Public bodies must put more effort into tackling fraud, the Audit Commission said on Monday, as it revealed a record £140m ($273m) in fraudulent claims and overpayments.
Some councils and other public sector bodies pursue fraud vigorously, said Michael O’Higgins, the commission’s chairman – but not all do.
“These are not victimless crimes,” he said, “and some of the fraud is both blatant and shocking. People are stealing homes, pensions, student loans, parking places and benefits, seemingly confident that no one is tracking them.
“They are wrong. We urge all public bodies to put in place the necessary trained staff to work with us.”
The national fraud initiative matches data from a host of records from council tax and benefit claims to transport passes, pension and insurance claims, various licences and other records against one another and against the electoral register. The initiative is being extended this year beyond local authorities and the NHS, with central government departments being invited to submit payroll and creditor data for matching and with new powers allowing the private sector to become more involved.
The outcome of the last exercise in 2006-07, published on Tuesday, reveals that £140m in fraud and overpayment was detected, up from £111m two years earlier – a 26 per cent increase. But the steep rise “does not necessarily mean more fraud is taking place, but that bodies are becoming more successful in uncovering it”, the commission said.
Since the exercise started in 1996, some £450m in fraud and overpayments has been identified at a cost of less than £10m.
Striking individual cases include a man who claimed council tax benefit, income support, incapacity benefit and disability allowance, with his wife claiming carer’s allowance for looking after him, while he in fact ran a market stall and other businesses. At the time he was caught he drove a Mercedes, owned several other cars and had savings of more than £100,000.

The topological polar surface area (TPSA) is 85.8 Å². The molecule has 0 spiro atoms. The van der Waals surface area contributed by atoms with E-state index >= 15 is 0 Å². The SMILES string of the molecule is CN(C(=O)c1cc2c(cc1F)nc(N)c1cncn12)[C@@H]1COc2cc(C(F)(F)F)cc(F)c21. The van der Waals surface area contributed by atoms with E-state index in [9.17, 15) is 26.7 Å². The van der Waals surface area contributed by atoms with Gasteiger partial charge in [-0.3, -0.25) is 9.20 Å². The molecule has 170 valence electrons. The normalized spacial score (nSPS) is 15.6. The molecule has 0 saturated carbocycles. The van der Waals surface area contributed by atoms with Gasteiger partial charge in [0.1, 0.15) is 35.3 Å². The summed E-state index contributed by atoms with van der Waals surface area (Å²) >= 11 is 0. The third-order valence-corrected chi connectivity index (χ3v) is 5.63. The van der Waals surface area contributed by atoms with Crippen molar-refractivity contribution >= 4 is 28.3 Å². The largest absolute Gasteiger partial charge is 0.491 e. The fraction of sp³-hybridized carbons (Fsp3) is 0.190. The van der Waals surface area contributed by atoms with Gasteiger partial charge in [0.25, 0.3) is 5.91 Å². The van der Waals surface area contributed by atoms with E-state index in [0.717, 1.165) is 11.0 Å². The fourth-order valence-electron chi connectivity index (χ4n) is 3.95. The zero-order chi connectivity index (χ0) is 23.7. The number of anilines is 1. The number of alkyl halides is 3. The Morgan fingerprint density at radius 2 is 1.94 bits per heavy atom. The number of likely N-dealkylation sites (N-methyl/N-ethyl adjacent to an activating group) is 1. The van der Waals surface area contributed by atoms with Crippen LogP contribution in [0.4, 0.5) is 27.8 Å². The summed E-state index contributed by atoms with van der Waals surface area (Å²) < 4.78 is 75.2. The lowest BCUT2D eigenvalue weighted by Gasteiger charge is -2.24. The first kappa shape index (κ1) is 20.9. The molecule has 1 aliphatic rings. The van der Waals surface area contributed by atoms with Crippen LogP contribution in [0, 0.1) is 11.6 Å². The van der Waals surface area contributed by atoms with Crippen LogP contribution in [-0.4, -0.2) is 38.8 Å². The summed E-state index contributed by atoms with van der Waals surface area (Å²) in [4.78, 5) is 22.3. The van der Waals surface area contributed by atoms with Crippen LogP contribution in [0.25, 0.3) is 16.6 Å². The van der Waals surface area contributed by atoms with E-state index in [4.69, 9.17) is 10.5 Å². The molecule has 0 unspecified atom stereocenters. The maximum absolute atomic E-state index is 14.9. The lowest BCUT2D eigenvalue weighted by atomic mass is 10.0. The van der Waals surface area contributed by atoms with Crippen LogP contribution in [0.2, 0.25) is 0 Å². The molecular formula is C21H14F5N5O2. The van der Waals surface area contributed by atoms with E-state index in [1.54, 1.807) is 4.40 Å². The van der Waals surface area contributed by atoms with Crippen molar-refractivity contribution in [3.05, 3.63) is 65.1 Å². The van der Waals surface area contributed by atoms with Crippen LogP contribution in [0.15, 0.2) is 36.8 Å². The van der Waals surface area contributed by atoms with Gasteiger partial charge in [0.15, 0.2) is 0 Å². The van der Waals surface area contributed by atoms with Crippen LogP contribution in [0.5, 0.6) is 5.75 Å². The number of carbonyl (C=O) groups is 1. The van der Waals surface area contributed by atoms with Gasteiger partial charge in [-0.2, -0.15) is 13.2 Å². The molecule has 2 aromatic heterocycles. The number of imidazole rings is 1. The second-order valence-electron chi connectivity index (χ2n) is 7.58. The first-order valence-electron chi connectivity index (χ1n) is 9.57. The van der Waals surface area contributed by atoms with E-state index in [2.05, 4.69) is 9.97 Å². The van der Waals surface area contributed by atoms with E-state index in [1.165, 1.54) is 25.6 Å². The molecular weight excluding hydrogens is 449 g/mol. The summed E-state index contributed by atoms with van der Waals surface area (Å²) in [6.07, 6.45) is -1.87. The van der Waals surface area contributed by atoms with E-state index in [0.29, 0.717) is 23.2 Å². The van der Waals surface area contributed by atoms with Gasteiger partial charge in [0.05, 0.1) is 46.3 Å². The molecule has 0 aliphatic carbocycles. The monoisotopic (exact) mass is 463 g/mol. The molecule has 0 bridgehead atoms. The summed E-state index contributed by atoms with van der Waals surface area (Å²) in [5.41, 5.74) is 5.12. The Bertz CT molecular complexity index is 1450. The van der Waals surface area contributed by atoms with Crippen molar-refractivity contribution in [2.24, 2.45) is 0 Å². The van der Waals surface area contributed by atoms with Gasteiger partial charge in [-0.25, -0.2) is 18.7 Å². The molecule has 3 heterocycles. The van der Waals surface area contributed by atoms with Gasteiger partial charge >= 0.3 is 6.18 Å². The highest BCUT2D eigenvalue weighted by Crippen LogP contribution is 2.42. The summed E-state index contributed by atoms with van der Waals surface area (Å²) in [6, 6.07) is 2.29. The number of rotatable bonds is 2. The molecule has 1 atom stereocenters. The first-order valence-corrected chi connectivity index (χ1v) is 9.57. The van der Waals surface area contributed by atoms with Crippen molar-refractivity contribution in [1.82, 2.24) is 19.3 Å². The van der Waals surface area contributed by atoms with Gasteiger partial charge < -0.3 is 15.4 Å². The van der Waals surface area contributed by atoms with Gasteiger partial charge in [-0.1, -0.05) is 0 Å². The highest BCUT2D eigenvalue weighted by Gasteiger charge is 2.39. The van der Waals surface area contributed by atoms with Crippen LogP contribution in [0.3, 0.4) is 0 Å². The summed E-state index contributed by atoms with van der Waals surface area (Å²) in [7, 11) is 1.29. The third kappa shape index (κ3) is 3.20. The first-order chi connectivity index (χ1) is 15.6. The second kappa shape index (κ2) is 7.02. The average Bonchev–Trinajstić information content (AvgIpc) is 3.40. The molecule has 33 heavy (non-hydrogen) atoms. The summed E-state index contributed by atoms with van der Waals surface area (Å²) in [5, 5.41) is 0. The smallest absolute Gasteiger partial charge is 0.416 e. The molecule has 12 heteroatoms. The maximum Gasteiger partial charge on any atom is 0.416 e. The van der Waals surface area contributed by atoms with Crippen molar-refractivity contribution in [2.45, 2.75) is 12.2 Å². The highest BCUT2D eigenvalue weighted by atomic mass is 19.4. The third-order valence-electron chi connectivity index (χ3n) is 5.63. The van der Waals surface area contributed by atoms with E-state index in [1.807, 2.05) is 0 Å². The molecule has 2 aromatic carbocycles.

Southwark Council alone has reclaimed 30 council homes from tenants not entitled to them, while the Audit Commission estimates that a minimum of £200m will be raised from stopping people fraudulently claiming a single person’s discount on the council tax. One Hillingdon woman had claimed the discount for 15 years while living with her husband.
More than 330 employees have been dismissed as a result of the investigations, more than 16,000 blue badge parking passes have been cancelled, and 106 fraudulent “right to buy” cases, and almost 3,000 instances in which pensions continued to be paid after someone died, have been detected.
More than £24m in overpaid housing benefit was uncovered, a third of that due to fraud, while £4m was reclaimed in income support.
Some councils and public bodies adopt a “zero tolerance” approach, the commission said, but others “do not exploit the information to the full”. Its auditors will report on how vigorously they do so in the future.
Mr O’Higgins underlined that “it makes both moral and financial sense” to take action against fraud.